Wednesday, March 19, 2014

An eReader and the Library

I have a first generation Nook, and it's getting a little unreliable. So I looked around and stumbled on a Kobo Mini on sale and decided to give it a go. It's small, lightweight; perfect for sticking in a pocket or purse to have with me wherever I go. I was able to add my Nook books via Adobe Digital Editions, as promised, and most of my small collection of Kindle books don't have DRM, so those went on easily with Calibre. I'm using Calibre for most of my ebook management and I haven't had any problems with it interfacing with the Kobo.

I wondered how it would do with library materials, so I went hunting. As it happens, almost all of our downloads are PDF. Even most of our ebooks are set up to allow PDF downloads of chapters, but not full book downloads in ebook format (ePub, or whatever). And PDFs don't work great on small screens.

The Kobo Mini does have a magnification option for PDFs, but it's a pain shifting the window around to read. Articles in 2 columns aren't bad--a single column is just about right, but full pages are awkward.

I decided to try the conversion features of Calibre and converted a number of PDF downloads to ePubs. For the most part, especially for the publisher-generated PDFs with good metadata and background text, it worked fine. Calibre specifically notes that they convert using the embedded text if available, rather than re-OCRing the image. Some of the line-by-line formatting can be a little weird, with odd line wraps and page numbers stuck in the middle of sentences, but it's certainly readable.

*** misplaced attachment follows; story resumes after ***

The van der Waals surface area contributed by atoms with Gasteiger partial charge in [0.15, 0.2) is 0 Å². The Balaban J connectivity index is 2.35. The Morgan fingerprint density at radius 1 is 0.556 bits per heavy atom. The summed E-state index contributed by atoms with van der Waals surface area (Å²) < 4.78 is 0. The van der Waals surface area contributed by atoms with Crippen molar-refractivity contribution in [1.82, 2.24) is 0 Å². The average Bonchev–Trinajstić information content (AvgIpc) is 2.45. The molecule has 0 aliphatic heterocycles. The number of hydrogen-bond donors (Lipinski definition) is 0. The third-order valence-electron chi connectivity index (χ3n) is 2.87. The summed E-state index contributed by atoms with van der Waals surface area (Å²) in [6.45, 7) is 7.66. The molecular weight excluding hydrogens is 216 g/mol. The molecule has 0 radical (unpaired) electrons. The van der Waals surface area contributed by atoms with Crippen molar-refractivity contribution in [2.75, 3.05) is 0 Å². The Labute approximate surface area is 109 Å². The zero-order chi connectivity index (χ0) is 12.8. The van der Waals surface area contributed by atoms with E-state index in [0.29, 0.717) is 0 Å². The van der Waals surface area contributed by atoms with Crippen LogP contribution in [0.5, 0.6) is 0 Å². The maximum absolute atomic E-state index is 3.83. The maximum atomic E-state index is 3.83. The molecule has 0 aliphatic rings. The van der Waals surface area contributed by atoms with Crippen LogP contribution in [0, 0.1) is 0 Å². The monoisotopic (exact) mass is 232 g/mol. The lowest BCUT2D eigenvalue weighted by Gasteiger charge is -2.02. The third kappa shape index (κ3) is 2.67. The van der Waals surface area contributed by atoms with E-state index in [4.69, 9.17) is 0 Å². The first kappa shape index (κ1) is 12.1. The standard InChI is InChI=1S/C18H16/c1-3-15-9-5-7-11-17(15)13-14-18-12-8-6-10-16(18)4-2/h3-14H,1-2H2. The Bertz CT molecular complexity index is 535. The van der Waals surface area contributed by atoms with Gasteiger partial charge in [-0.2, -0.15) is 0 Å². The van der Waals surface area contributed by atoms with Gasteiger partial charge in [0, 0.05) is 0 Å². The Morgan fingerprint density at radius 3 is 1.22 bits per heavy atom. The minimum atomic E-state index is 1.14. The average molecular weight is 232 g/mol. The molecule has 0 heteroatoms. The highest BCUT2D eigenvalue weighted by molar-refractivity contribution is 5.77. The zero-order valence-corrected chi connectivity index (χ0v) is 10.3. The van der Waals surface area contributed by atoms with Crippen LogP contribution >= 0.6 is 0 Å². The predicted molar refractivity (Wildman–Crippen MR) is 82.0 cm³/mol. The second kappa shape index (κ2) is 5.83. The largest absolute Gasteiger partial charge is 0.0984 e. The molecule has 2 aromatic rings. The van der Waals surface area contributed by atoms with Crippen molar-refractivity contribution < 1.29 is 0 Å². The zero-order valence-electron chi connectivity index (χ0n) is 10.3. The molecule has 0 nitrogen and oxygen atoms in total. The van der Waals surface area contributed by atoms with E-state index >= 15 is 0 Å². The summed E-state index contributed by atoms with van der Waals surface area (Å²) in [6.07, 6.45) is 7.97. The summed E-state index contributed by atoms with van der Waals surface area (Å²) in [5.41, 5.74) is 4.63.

A multiple column PDF article, without publisher metadata, is a disaster to convert. Single lines from each column end up together, and it's not worth trying to pick them apart. It would be less work to scan each column separately and then OCR.

We have several scanners, which have pretty much replaced photocopiers in our library. I gave those a whirl, too. When scanning to PDF, you pretty much get exactly what you'd expect: an image of each page, a little grainy on the basic settings, but readable. Doing a "searchable PDF", which does some basic OCR, did produce something I could convert to ePub without too much trouble, but definitely had OCR issues. Things like 'j' instead of 'i' and 'rn' instead of 'm'. I did a couple of pages scanned to Word, as well, which had the same OCR issues, but I could correct them. That was certainly the most work, but also produced the best ePub, once I corrected all the oddities in Word and saved to RTF for conversion in Calibre. This is essentially the same process that produces Gutenberg books: scan, OCR, correct, convert.

Our public library has an Overdrive collection, and those ebooks that are primarily text based are quite readable (via Adobe Digital Editions). I tried a cookbook, and that didn't do well. It's no better than a PDF, and I have to scroll around the pages in the magnifier.

So, at some point in the past, someone asked me to recommend an eReader. I'd say, if all you want to do is read text, then an inexpensive e-Ink reader, like the Kobo Mini or a basic Kindle, is a nice reader. I really like the e-Ink technology, it's easy on the eyes and the batteries last and last. (My first gen Nook, with its failing battery that wasn't too hot to begin with, still lasts about as long as my new-ish smart phone!) If you want to do anything else, including lots of reading things like PDFs downloaded from your local university library, you are probably better off getting a tablet and loading eReader apps for your books.